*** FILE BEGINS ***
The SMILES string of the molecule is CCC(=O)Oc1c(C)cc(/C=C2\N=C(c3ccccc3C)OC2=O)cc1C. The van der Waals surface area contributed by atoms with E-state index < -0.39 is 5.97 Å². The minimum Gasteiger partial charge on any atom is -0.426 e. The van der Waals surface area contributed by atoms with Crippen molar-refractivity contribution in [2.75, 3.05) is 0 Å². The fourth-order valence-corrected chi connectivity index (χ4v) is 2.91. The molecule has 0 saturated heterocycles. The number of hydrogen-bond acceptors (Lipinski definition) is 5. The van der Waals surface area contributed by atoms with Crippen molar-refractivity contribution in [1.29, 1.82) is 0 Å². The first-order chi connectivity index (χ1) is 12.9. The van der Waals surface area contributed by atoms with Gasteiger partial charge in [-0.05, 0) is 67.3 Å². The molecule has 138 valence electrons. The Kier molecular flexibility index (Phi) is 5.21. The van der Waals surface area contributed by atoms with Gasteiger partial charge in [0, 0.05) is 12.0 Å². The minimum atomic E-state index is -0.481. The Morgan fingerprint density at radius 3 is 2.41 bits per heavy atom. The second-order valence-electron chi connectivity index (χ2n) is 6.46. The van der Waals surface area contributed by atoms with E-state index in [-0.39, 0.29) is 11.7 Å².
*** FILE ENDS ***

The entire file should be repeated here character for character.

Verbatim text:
The SMILES string of the molecule is CCC(=O)Oc1c(C)cc(/C=C2\N=C(c3ccccc3C)OC2=O)cc1C. The van der Waals surface area contributed by atoms with E-state index < -0.39 is 5.97 Å². The minimum Gasteiger partial charge on any atom is -0.426 e. The van der Waals surface area contributed by atoms with Crippen molar-refractivity contribution in [2.75, 3.05) is 0 Å². The fourth-order valence-corrected chi connectivity index (χ4v) is 2.91. The molecule has 0 saturated heterocycles. The number of hydrogen-bond acceptors (Lipinski definition) is 5. The van der Waals surface area contributed by atoms with Crippen molar-refractivity contribution in [1.29, 1.82) is 0 Å². The first-order chi connectivity index (χ1) is 12.9. The van der Waals surface area contributed by atoms with Gasteiger partial charge in [-0.05, 0) is 67.3 Å². The molecule has 138 valence electrons. The Kier molecular flexibility index (Phi) is 5.21. The van der Waals surface area contributed by atoms with Gasteiger partial charge in [0, 0.05) is 12.0 Å². The minimum atomic E-state index is -0.481. The Morgan fingerprint density at radius 3 is 2.41 bits per heavy atom. The second-order valence-electron chi connectivity index (χ2n) is 6.46. The van der Waals surface area contributed by atoms with E-state index in [-0.39, 0.29) is 11.7 Å².